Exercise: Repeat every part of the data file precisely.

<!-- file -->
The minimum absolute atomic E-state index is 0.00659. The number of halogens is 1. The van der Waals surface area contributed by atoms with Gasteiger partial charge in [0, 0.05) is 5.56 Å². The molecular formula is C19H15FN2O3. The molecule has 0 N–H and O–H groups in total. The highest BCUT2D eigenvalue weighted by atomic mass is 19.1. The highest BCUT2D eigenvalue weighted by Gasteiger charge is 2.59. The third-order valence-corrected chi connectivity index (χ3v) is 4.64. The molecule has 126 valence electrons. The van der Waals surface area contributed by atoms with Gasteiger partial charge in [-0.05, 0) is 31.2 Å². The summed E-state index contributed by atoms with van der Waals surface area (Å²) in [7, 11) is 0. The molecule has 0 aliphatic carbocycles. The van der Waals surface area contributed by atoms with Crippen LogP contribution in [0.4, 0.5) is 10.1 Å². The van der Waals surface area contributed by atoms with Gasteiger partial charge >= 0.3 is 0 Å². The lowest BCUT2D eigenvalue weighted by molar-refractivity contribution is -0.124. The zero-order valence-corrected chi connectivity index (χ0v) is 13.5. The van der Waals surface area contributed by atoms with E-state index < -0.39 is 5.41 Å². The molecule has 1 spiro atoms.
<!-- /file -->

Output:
The minimum absolute atomic E-state index is 0.00659. The number of halogens is 1. The van der Waals surface area contributed by atoms with Gasteiger partial charge in [0, 0.05) is 5.56 Å². The molecular formula is C19H15FN2O3. The molecule has 0 N–H and O–H groups in total. The highest BCUT2D eigenvalue weighted by atomic mass is 19.1. The highest BCUT2D eigenvalue weighted by Gasteiger charge is 2.59. The third-order valence-corrected chi connectivity index (χ3v) is 4.64. The molecule has 126 valence electrons. The van der Waals surface area contributed by atoms with Gasteiger partial charge in [-0.05, 0) is 31.2 Å². The summed E-state index contributed by atoms with van der Waals surface area (Å²) in [7, 11) is 0. The molecule has 0 aliphatic carbocycles. The van der Waals surface area contributed by atoms with Crippen LogP contribution in [0.4, 0.5) is 10.1 Å². The van der Waals surface area contributed by atoms with Gasteiger partial charge >= 0.3 is 0 Å². The lowest BCUT2D eigenvalue weighted by molar-refractivity contribution is -0.124. The zero-order valence-corrected chi connectivity index (χ0v) is 13.5. The van der Waals surface area contributed by atoms with E-state index < -0.39 is 5.41 Å². The molecule has 1 spiro atoms.